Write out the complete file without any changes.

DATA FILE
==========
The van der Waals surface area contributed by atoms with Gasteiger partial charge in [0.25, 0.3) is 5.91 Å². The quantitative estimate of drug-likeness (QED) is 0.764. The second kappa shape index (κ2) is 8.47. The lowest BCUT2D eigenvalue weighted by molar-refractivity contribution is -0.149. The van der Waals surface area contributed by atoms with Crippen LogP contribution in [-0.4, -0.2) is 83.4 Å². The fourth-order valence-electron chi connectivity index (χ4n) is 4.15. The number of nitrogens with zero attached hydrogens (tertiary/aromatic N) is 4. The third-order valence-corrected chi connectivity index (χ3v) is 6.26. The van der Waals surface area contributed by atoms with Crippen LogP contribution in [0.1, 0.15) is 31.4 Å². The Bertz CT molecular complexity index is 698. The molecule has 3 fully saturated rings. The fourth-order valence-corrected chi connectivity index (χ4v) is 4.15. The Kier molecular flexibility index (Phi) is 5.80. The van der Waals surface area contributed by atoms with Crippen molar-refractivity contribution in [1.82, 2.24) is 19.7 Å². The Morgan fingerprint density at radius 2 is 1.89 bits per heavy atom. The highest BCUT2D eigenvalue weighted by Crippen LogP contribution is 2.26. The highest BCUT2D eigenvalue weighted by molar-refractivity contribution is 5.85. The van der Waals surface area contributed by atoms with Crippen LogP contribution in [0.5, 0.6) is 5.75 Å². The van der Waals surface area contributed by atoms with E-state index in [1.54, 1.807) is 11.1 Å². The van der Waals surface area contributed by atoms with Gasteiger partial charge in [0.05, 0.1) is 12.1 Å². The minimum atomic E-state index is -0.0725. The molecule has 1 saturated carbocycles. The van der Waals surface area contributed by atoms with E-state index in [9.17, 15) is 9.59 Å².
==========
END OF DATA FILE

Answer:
The van der Waals surface area contributed by atoms with Gasteiger partial charge in [0.25, 0.3) is 5.91 Å². The quantitative estimate of drug-likeness (QED) is 0.764. The second kappa shape index (κ2) is 8.47. The lowest BCUT2D eigenvalue weighted by molar-refractivity contribution is -0.149. The van der Waals surface area contributed by atoms with Crippen LogP contribution in [-0.4, -0.2) is 83.4 Å². The fourth-order valence-electron chi connectivity index (χ4n) is 4.15. The number of nitrogens with zero attached hydrogens (tertiary/aromatic N) is 4. The third-order valence-corrected chi connectivity index (χ3v) is 6.26. The van der Waals surface area contributed by atoms with Crippen LogP contribution in [0.1, 0.15) is 31.4 Å². The Bertz CT molecular complexity index is 698. The molecule has 3 fully saturated rings. The fourth-order valence-corrected chi connectivity index (χ4v) is 4.15. The Kier molecular flexibility index (Phi) is 5.80. The van der Waals surface area contributed by atoms with Crippen molar-refractivity contribution in [1.82, 2.24) is 19.7 Å². The Morgan fingerprint density at radius 2 is 1.89 bits per heavy atom. The highest BCUT2D eigenvalue weighted by Crippen LogP contribution is 2.26. The highest BCUT2D eigenvalue weighted by molar-refractivity contribution is 5.85. The van der Waals surface area contributed by atoms with Crippen LogP contribution in [0.5, 0.6) is 5.75 Å². The van der Waals surface area contributed by atoms with E-state index in [1.54, 1.807) is 11.1 Å². The van der Waals surface area contributed by atoms with Gasteiger partial charge in [0.05, 0.1) is 12.1 Å². The minimum atomic E-state index is -0.0725. The molecule has 1 saturated carbocycles. The van der Waals surface area contributed by atoms with E-state index in [9.17, 15) is 9.59 Å².